This list of examples is not exhaustive. Any fabrication, plagiarism, false claim or fraudulent action that occurs during the collection of evidence for the WPBA part of the MRCGP examination will lead to investigation, local action and referral to the GMC.
1. Assessment Tools:
- Falsifying assessment reports
- Asking peers/friends/spouse/partner or other relative to complete reports
- Plagiarism of entries
- Falsely claiming to have completed stated educational aims
3. Clinical Supervisor report
- Fabricating report
4. Learning Log
- Plagiarism/Sharing work
- Asking someone else to write Learning Log Entry and presenting it as own original work
- Fabricating details within a Learning Log Entry
- Falsely claiming to have undertaken eLearning Modules
- Falsely claiming to have performed OOH session
- Falsifying OOH record sheets/course certificates
5. Multisource Feedback (MSF)
- Fabricating responses to MSF request and inserting false responses into Trainee ePortfolio
6. Patient Satisfaction Questionnaire (PSQ)
- Falsely filling in PSQ forms pretending that it was done by a patient
- Trainee uploading own PSQ forms and editing out any PSQ forms containing adverse patient comments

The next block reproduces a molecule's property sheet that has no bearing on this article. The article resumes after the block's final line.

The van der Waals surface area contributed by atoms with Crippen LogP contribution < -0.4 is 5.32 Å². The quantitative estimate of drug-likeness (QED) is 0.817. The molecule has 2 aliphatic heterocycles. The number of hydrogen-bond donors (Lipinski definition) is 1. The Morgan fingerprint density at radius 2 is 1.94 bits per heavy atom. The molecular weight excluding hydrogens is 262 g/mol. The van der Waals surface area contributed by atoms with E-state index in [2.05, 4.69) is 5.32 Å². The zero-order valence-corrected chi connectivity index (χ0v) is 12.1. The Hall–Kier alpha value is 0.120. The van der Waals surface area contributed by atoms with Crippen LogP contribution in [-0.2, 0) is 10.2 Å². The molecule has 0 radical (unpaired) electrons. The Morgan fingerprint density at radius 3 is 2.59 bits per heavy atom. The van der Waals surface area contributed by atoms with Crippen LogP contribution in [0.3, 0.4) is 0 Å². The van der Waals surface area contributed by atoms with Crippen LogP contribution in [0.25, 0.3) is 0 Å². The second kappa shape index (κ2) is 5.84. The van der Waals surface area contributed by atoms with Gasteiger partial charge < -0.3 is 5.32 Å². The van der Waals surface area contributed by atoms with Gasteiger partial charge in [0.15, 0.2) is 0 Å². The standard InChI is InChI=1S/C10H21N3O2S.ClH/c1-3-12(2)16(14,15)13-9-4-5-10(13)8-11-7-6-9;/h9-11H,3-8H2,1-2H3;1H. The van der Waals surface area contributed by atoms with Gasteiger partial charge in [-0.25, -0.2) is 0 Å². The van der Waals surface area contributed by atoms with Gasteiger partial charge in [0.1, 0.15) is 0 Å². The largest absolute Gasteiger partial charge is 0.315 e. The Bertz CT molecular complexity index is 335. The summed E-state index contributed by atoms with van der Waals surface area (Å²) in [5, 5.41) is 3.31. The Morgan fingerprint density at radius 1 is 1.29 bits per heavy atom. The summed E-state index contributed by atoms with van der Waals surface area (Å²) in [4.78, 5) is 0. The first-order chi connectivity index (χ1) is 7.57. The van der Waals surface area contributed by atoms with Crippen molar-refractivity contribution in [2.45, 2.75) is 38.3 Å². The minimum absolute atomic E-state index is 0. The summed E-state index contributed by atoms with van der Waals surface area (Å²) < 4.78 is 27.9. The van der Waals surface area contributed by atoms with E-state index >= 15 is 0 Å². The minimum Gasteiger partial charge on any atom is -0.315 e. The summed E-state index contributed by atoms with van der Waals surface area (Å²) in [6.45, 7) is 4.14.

7. Direct Observation of Procedural Skills (DOPS)
- Filling out own DOPS assessment sheet
- Arranging for peer/friend/spouse/partner to complete DOPS assessment form
8. Health and Probity declarations
- Making false declarations
9. Educational Supervisors/Deanery Employees/RCGP Employees
- Inappropriately deleting evidence from or adding false evidence to a Trainee’s ePortfolio
- Giving false information when asked to explain suspicious actions
Penalties for those failing to comply with the guidance given above, or behaving in an unprofessional or disruptive manner will depend on the nature of the offence. Most WPBA misconduct will be identified by an Educator or Administrator working within a Deanery. Once discovered this misconduct will be reported to the Deanery’s Director of General Practice Education and subsequently managed under the Deanery’s misconduct procedures. Those misusing the WPBA must understand that penalties may include:
- Removing particular assessments and/or entries from the Trainee ePortfolio;
- Notification of proven misuse to the RCGP examination department who will consider whether sanctions relating to other components will be applied;
- Referral to the General Medical Council and the Trainee’s employing organisation;
- Referral to the NHS Fraud Unit with possible prosecution and criminal record.
It should be emphasised that if the GMC suspends or otherwise applies sanctions to a trainee or if the RCGP bar a trainee from taking part(s) of the MRCGP that this could lead to removal from the GPST programme. Similarly, fabricating evidence and falsely claiming to have done work for which a doctor has been paid (including OOH sessions) is fraud. This can result in a Police conviction and GMC referral with the loss of a licence to practice in the UK. It is likely that the GMC will be consulted in all cases of WPBA misconduct. All case of misconduct in WPBA will be regarded as Significant Events and, as such, will be considered under Trainee Revalidation processes with potential referral to the GMC.